According to the U.S. Department of Housing and Urban Development (HUD), California had about 130,000 people without a home in 2018.

Oddly, Gavin Newsom, California’s governor and former San Francisco Mayor, laid the homeless problem squarely at the feet of… Texas.

PolitiFact rated Gov. Newsom’s claim as “Pants on Fire” and “ridiculous.”

So, what is the nature of California’s growing ranks of the homeless?

Some blame can be placed on California policies that make the state a difficult place in which to build new homes. Restrictive zoning, development fees, and environmental regulations—including new greenhouse gas reduction considerations—all act to make homes in California from 40 percent to 60 percent more costly than they need to be.

California’s unaffordable housing likely contributes to the homelessness of between 20 to 30 percent of its homeless population, about half of whom—21,000 people—are in families.

But about 69 percent of California’s homeless population—almost 90,000 people—are “unsheltered” individuals, including almost 10,000 unaccompanied youth. HUD defines unsheltered people as people living on the street, in parks, or in abandoned buildings. Nationwide about 35 percent of homeless are unsheltered. In fact, California lays claim to having 49 percent of the nation’s unsheltered individuals. The people living in California’s flood channels, forests, and freeway easements are largely people so afflicted with drug addiction and mental illness that they either choose not to seek shelter or would be denied admittance.

The growth of America’s legions of unsheltered in Los Angeles, San Francisco, San Diego and north to Seattle—and increasingly in places like Austin, Texas—can be largely traced to a few well-intentioned but disastrous policies.

First, the move to deinstitutionalize people held in state mental facilities in the 1960s and 70s after drug therapy proved to be more effective and humane than prior methods in treating severe mental illness. Around 1955, the nation had more than 550,000 people in mental institutions. By 1994, that number had declined to about 50,000 patients, most of whom occupied psychiatric beds in general hospitals.

The challenge is not an easy one. As Americans, we cherish our liberty. We are rightly loath to deny freedom to persons who can live on their own, if they take their medicine.

But many people don’t. They end up losing their jobs, alienating their families, and living on the streets and in our jails—and, in many cases, self-medicating with illegal drugs.

Nowhere is this more apparent than in California.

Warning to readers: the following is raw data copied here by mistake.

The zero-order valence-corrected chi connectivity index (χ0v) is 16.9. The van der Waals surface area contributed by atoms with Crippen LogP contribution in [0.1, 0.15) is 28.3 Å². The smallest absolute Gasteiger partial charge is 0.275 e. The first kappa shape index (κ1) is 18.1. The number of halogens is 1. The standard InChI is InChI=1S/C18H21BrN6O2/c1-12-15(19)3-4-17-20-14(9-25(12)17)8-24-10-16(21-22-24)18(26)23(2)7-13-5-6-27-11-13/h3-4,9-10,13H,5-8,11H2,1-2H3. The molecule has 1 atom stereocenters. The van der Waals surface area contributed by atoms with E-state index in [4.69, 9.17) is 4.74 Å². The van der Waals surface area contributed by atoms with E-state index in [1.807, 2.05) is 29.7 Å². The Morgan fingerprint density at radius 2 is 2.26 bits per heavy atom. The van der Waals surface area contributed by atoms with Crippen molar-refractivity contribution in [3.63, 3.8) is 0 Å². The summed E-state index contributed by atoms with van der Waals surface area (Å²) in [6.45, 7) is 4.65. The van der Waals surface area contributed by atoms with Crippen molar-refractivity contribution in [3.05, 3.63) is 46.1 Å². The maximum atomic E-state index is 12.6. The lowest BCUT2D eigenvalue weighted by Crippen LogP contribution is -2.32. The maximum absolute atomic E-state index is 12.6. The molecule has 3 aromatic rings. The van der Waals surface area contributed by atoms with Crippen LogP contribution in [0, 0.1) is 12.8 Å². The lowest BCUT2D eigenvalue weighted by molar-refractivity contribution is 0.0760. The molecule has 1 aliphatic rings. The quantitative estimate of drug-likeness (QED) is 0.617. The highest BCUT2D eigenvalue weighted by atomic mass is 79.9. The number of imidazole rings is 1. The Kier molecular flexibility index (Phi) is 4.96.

There, in 2011, a federal lawsuit accusing California of operating an overcrowded prison system led to the state reducing its prison population by 43,000, shifting most of the inmates to county jails which then, predictably, led to local sheriffs releasing the less-dangerous criminals prematurely back into society.

Soon thereafter, two ballot propositions were passed in 2014 and 2016 that downgraded dozens of theft and drug offenses to misdemeanors, and redefined some felonies from violent to nonviolent. This further depopulated the state’s prisons and jails while also causing the drug court system in many counties to lose their effectiveness, as those arrested for drug offenses no longer feared the consequences—time in jail—of not participating in an addiction treatment program.

Still, California and federal officials continue to hew to the notion that housing is the sole solution to this mental health and drug addiction problem. HUD, for example, continues to maintain an Obama-era policy that prohibits the requirement of sobriety or accountability in the homeless housing it funds, thus placing thousands of addicts—who may be trying to recover—into a counterproductive environment where drug usage is common.

Lastly, the soaring street population threatens a larger public health crisis, as unsanitary conditions worsen. This, coupled with an environmentally-woke reluctance to use proven rodenticides, has resulted an explosion of the rat population. Rats carry fleas—and these fleas carry disease, with typhus spreading in California cities while some public health experts openly worry about an outbreak of the far more deadly bubonic plague, or “Black Death” as it was known in the Middle Ages.

Preventing a serious epidemic while tackling the most difficult of the homeless problem will take a measure of political will that California, and many of its large urban centers, have yet to display.